(a) Using a gene network as background knowledge (lower left), NetNorM normalises each mutation profile in a collection of somatic mutation profiles (upper left) into a new, binary representation (right) which encodes additional information relative to tumours’ overall mutational burden and hubs’ neighbourhood mutational burden. This new representation allows performing patient stratification with unsupervised clustering techniques, or survival analysis. (b) NetNorM normalises every patient mutation profile to k mutations. Patients with less than k mutations get ‘proxy’ mutations in their genes with the highest number of mutated neighbours until they reach k mutations. Patients with more than k mutations have mutations ‘removed’ in their genes with lowest degree until they reach k mutations.

https://doi.org/10.1371/journal.pcbi.1005573.g001

In this study, we compare NetNorM-processed profiles with the raw mutation data and with profiles processed with network smoothing (NS) [33] (also called network diffusion, or network propagation) followed by quantile normalisation (QN) as implemented in [31]. We refer to this method as NSQN below. Mutation profiles, either raw or processed with NetNorM or NSQN, are restricted to the genes present in the network used. While both NetNorM and NSQN leverage gene network prior knowledge to enhance mutation data, the two methods have fundamental differences. First, NetNorM leverages information about first neighbours in the network only while NSQN spreads mutation information at a more global scale on the gene network. Second, with NetNorM the normalised profiles all have the same value distribution by construction, since they are all binary vectors with k ones, removing the need for further quantile normalisation which, as we discuss below, is critical for NSQN.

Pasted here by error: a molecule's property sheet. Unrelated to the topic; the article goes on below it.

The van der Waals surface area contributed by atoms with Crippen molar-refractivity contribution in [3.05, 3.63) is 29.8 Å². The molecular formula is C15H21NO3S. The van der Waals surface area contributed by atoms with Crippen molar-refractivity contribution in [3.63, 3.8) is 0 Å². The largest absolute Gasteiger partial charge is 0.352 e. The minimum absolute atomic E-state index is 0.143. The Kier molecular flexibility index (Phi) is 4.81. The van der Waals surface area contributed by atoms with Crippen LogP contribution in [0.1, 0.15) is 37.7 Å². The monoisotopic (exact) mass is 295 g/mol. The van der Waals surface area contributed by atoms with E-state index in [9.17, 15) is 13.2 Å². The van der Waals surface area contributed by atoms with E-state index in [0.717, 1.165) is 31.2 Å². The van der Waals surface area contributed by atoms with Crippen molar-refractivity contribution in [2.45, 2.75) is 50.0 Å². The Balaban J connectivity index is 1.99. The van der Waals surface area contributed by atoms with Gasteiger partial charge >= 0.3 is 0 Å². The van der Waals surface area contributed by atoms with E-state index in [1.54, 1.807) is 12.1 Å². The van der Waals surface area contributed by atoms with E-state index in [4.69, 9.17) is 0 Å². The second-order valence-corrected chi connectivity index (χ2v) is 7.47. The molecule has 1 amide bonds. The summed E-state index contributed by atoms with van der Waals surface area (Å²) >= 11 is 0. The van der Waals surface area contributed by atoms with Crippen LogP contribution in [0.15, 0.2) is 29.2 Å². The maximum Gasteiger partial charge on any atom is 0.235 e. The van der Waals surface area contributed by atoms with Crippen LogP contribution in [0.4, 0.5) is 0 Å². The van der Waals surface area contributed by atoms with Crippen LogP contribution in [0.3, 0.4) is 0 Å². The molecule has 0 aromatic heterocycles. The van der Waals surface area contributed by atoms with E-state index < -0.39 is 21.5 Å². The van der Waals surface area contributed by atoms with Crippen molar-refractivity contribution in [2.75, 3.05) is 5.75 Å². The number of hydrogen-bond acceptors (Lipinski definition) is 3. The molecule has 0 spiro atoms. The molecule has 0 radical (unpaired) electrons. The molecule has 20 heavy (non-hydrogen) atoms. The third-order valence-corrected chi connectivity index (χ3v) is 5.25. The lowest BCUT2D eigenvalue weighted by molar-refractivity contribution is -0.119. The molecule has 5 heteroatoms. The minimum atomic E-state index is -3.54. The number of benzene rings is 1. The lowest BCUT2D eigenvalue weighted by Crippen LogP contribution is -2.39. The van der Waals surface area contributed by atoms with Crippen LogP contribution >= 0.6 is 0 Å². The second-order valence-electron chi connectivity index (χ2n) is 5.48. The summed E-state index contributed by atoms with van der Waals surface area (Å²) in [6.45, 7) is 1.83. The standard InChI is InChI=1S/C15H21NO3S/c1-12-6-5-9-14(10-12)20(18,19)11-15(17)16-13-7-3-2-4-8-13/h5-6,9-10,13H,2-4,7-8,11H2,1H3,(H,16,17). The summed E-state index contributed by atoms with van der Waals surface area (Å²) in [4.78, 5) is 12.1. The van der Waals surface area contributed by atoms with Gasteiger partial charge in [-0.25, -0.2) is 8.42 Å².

NetNorM provides state-of-the-art prognosis for patient survival based on mutation profiles

To assess the relevance of NetNorM, we first explore the capacity of somatic mutations to predict patient survival. We collected a total of 3,278 full-exome mutation profiles of 8 cancer types from the TCGA portal (Table 1), censored survival information and clinical data. In parallel we retrieved a gene network to be used as background information for NSQN and NetNorM: Pathway Commons, which integrates a number of pathway and molecular interaction databases [34]. For each cancer type, we use these data to assess how well survival can be predicted from somatic mutations. For that purpose, we perform survival prediction with a sparse survival SVM (see Methods) using either the raw mutation profiles or the profiles processed with NSQN or NetNorM, respectively, and assess their performance by cross-validation using the concordance index (CI) on the test sets as performance metric.

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Table 1. Summary of the full exome mutation profiles used in this study.

We analysed a total of 3,278 samples from 8 cancer types, downloaded from the TCGA portal.

https://doi.org/10.1371/journal.pcbi.1005573.t001